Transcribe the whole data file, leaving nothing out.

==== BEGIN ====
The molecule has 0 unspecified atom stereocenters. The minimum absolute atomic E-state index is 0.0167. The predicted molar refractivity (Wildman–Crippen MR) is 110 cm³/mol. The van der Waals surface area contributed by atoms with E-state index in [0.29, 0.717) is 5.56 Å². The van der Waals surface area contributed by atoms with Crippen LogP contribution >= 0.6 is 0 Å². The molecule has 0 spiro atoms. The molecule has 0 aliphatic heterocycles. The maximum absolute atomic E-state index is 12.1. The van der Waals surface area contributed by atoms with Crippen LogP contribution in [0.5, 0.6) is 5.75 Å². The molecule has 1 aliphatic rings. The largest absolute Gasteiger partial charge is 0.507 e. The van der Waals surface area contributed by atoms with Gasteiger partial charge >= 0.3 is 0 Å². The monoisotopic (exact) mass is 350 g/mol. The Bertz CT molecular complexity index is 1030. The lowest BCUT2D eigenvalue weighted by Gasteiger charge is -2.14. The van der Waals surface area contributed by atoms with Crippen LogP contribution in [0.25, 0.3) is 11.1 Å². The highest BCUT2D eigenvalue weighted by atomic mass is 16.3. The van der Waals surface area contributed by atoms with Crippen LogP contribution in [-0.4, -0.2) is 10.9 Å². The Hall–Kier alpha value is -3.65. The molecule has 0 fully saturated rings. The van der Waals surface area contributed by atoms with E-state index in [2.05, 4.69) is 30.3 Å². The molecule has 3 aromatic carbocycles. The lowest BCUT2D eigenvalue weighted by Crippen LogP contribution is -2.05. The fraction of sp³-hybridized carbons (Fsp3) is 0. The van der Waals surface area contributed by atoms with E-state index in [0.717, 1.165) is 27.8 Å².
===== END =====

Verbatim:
The molecule has 0 unspecified atom stereocenters. The minimum absolute atomic E-state index is 0.0167. The predicted molar refractivity (Wildman–Crippen MR) is 110 cm³/mol. The van der Waals surface area contributed by atoms with E-state index in [0.29, 0.717) is 5.56 Å². The van der Waals surface area contributed by atoms with Crippen LogP contribution >= 0.6 is 0 Å². The molecule has 0 spiro atoms. The molecule has 0 aliphatic heterocycles. The maximum absolute atomic E-state index is 12.1. The van der Waals surface area contributed by atoms with Crippen LogP contribution in [0.5, 0.6) is 5.75 Å². The molecule has 1 aliphatic rings. The largest absolute Gasteiger partial charge is 0.507 e. The van der Waals surface area contributed by atoms with Gasteiger partial charge >= 0.3 is 0 Å². The monoisotopic (exact) mass is 350 g/mol. The Bertz CT molecular complexity index is 1030. The lowest BCUT2D eigenvalue weighted by Gasteiger charge is -2.14. The van der Waals surface area contributed by atoms with Crippen LogP contribution in [0.25, 0.3) is 11.1 Å². The highest BCUT2D eigenvalue weighted by atomic mass is 16.3. The van der Waals surface area contributed by atoms with Crippen LogP contribution in [-0.4, -0.2) is 10.9 Å². The Hall–Kier alpha value is -3.65. The molecule has 0 fully saturated rings. The van der Waals surface area contributed by atoms with E-state index in [2.05, 4.69) is 30.3 Å². The molecule has 3 aromatic carbocycles. The lowest BCUT2D eigenvalue weighted by Crippen LogP contribution is -2.05. The fraction of sp³-hybridized carbons (Fsp3) is 0. The van der Waals surface area contributed by atoms with E-state index in [0.717, 1.165) is 27.8 Å².